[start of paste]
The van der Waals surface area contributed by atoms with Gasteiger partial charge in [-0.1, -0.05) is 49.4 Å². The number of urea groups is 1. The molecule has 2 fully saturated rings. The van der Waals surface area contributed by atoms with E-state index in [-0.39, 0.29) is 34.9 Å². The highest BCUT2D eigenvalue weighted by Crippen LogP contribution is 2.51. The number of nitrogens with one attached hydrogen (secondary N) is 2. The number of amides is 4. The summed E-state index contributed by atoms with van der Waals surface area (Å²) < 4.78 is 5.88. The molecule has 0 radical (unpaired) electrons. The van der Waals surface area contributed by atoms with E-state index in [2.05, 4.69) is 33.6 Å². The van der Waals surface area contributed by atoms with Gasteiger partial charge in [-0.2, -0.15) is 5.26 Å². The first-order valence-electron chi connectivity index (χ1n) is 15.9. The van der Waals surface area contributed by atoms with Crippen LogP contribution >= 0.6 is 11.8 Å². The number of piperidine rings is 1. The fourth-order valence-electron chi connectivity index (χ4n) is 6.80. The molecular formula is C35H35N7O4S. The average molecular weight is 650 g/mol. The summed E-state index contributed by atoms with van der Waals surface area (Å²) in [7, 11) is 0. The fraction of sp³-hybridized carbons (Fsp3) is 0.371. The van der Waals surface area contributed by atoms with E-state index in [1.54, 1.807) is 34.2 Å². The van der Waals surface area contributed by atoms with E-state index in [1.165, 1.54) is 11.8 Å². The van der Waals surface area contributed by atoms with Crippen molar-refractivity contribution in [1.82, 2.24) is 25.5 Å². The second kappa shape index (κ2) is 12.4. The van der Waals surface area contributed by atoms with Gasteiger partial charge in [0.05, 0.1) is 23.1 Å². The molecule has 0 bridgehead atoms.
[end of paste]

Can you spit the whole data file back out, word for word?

The van der Waals surface area contributed by atoms with Gasteiger partial charge in [-0.1, -0.05) is 49.4 Å². The number of urea groups is 1. The molecule has 2 fully saturated rings. The van der Waals surface area contributed by atoms with E-state index in [-0.39, 0.29) is 34.9 Å². The highest BCUT2D eigenvalue weighted by Crippen LogP contribution is 2.51. The number of nitrogens with one attached hydrogen (secondary N) is 2. The number of amides is 4. The summed E-state index contributed by atoms with van der Waals surface area (Å²) < 4.78 is 5.88. The molecule has 0 radical (unpaired) electrons. The van der Waals surface area contributed by atoms with E-state index in [2.05, 4.69) is 33.6 Å². The van der Waals surface area contributed by atoms with Gasteiger partial charge in [-0.2, -0.15) is 5.26 Å². The first-order valence-electron chi connectivity index (χ1n) is 15.9. The van der Waals surface area contributed by atoms with Crippen LogP contribution >= 0.6 is 11.8 Å². The number of piperidine rings is 1. The fourth-order valence-electron chi connectivity index (χ4n) is 6.80. The molecular formula is C35H35N7O4S. The average molecular weight is 650 g/mol. The summed E-state index contributed by atoms with van der Waals surface area (Å²) in [7, 11) is 0. The fraction of sp³-hybridized carbons (Fsp3) is 0.371. The van der Waals surface area contributed by atoms with E-state index in [1.54, 1.807) is 34.2 Å². The van der Waals surface area contributed by atoms with E-state index in [1.165, 1.54) is 11.8 Å². The van der Waals surface area contributed by atoms with Crippen molar-refractivity contribution in [1.82, 2.24) is 25.5 Å². The second kappa shape index (κ2) is 12.4. The van der Waals surface area contributed by atoms with Gasteiger partial charge in [0.05, 0.1) is 23.1 Å². The molecule has 0 bridgehead atoms.